Of course, there are many wealthier waidiren, like my Wenzhou landlord who owns multiple properties across Shanghai. Or my work colleagues from Zhejiang, Guangzhou and Wuhan, who have called the city home since their university days. They refer themselves to “New Shanghainese” (新上海人). Locals tend to have mixed reactions to them, focusing more on the fact that they no longer feel they owned the city, than how much the city has thrived as a result of local migration.

I recalled a conversation with the fish monger from Jiangxi. In between naps in a plastic tub meant for containing fish, she told me that she felt sorry for many Shanghainese trying to afford property in the city.

“With the money a Shanghainese uses to buy a 90sqm apartment, I can afford a 3-storey house in my home village. At the end of the day, this is not our home and we will all go back. We may even have better lives in our villages.”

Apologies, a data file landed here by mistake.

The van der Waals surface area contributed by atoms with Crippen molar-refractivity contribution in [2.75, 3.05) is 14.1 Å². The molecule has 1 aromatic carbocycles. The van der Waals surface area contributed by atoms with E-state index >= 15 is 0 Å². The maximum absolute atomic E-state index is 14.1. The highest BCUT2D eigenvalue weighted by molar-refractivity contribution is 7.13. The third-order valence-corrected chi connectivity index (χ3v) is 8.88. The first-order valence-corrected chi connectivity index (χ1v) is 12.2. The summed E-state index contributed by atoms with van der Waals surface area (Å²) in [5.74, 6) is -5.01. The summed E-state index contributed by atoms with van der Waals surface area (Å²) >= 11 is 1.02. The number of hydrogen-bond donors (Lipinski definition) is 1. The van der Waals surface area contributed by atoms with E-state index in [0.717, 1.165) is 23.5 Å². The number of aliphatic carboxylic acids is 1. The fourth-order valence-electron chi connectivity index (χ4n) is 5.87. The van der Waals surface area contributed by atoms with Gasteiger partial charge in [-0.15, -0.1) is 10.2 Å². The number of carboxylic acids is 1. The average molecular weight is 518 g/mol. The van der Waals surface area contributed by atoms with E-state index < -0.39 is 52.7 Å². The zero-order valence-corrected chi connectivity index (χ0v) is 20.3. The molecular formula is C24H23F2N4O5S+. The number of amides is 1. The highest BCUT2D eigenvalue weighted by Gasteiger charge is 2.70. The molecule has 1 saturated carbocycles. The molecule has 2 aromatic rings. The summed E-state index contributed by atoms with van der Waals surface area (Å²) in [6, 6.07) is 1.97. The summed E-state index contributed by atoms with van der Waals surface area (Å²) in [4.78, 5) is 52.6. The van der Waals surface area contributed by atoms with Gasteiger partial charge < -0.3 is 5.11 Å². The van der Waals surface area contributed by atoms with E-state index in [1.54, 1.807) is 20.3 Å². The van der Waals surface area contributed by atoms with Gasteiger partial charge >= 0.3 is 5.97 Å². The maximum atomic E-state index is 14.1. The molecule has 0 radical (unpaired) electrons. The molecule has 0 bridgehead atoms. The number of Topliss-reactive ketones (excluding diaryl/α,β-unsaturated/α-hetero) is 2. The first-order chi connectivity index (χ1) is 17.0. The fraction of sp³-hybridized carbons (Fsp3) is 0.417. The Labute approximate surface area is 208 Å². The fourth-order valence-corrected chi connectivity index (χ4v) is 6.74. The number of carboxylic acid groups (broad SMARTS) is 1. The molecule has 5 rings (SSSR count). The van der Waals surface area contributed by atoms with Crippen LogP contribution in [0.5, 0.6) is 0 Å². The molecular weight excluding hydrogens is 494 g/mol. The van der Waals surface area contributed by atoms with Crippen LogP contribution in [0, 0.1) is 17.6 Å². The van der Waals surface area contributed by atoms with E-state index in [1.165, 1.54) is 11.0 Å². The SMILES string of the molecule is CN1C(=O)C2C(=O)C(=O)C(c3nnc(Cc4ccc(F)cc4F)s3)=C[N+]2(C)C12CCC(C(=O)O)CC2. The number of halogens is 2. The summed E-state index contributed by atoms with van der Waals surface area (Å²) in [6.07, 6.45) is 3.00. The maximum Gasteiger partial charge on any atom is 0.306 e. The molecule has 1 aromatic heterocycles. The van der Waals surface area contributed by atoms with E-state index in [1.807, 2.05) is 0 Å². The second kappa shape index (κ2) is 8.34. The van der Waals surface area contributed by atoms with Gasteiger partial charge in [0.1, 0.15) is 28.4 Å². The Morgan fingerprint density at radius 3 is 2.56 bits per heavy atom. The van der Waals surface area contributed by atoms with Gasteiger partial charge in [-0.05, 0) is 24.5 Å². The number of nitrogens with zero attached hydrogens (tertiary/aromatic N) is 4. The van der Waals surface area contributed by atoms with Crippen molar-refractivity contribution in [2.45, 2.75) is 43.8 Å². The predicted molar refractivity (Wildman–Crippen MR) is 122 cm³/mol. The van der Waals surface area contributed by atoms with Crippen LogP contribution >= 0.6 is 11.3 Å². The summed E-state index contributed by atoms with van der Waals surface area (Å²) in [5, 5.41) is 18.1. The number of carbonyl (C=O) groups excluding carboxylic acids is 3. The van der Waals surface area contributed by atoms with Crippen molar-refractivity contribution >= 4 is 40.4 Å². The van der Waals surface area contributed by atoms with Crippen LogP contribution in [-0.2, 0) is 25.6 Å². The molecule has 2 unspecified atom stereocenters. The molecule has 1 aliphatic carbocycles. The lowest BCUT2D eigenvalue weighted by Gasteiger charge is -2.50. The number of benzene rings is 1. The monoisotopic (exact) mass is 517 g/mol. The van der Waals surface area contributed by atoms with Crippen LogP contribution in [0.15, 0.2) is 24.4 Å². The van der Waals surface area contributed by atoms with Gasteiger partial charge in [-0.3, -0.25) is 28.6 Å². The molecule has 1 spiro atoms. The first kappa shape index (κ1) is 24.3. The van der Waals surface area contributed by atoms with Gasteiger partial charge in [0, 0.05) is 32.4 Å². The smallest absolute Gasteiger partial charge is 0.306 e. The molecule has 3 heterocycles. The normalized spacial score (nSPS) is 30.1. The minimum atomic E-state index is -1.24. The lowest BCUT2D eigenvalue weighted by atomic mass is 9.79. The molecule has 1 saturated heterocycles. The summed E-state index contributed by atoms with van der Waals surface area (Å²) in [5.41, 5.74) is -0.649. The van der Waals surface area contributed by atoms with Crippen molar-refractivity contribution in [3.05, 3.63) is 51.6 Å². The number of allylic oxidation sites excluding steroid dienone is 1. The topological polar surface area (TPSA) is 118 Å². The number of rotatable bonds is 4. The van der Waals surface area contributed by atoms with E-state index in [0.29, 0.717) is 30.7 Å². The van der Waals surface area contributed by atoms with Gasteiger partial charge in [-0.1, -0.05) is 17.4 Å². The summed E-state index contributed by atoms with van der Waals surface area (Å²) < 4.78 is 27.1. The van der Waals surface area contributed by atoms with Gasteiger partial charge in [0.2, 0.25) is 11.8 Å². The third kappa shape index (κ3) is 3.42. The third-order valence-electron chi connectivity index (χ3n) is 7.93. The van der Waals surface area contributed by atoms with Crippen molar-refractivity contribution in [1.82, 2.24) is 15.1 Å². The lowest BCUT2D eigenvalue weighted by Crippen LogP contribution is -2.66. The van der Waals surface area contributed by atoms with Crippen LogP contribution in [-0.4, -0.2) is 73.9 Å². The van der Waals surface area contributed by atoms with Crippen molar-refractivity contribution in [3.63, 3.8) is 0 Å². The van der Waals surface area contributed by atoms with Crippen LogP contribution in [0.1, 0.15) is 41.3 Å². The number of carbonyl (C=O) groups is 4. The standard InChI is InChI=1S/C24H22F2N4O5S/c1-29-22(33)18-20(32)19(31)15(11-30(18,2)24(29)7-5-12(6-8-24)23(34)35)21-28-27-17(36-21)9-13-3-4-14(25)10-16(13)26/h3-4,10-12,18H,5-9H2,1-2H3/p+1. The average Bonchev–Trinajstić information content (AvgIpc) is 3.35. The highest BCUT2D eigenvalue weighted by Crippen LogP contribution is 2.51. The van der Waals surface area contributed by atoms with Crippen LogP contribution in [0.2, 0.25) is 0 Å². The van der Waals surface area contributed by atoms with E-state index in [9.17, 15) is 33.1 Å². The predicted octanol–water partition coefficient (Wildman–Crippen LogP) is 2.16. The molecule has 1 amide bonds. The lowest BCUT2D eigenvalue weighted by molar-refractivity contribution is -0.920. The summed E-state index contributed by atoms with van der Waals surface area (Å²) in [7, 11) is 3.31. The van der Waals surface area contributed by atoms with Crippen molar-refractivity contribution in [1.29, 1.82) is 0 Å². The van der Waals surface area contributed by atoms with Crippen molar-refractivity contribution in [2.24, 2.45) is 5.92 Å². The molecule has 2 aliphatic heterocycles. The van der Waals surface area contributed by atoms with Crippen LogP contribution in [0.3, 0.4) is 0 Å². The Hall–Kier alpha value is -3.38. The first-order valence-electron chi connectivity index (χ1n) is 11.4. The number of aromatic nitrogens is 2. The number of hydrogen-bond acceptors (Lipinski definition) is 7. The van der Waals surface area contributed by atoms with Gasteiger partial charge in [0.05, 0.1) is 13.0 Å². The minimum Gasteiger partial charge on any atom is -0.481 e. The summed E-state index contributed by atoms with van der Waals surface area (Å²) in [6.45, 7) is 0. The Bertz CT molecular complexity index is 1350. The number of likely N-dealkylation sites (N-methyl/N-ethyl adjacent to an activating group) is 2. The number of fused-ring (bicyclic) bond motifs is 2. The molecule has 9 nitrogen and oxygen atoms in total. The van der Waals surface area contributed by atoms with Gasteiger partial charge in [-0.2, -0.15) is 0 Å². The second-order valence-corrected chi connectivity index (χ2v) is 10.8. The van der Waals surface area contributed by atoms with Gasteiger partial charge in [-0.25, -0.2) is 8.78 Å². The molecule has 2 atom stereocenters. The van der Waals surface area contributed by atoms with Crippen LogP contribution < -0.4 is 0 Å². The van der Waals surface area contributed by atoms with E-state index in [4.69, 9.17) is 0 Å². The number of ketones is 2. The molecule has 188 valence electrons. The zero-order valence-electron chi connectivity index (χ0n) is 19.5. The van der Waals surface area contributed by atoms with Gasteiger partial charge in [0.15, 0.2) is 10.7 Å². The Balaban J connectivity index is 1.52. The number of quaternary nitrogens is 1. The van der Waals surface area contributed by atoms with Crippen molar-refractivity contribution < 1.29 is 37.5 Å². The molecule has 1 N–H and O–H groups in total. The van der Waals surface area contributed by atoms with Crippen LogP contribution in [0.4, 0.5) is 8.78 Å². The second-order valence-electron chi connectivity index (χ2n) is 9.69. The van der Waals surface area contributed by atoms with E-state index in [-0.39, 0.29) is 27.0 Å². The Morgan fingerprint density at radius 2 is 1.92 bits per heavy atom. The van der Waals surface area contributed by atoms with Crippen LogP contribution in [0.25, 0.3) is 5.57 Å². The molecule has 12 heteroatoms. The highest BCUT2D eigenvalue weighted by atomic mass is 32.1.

It was quite a revelation for me, putting the local vs. waidiren socio dynamic in new light. 

I left the compound after being offered snacks and tea. Whatever the local residents’ opinions, I appreciated warm hospitality and a chatty demeanour.

As I stood in the middle of Anguo Lu, engulfed by bustling crowds, I looked east at the compound where the Shangahinese locals lived, then west-ward where many waidren lived.

There I was, in the cacophonous street that had turned into a gulf, a reminder of the persisting divide that plagues the city.

May 2010

22
Jun
10

Small town Shanghai: Who’s left?

You don’t have to wander too far from Shanghai to find interesting small towns, that is, ones that have not converted into tourist villages of Disneyland proportions.

An hour-long bus ride from Longyang metro stop (龙阳地铁站) on Line 2, deep into Pudong (浦东), we found ourselves in the town of Dayuan (大团镇) in Nanhui (南汇).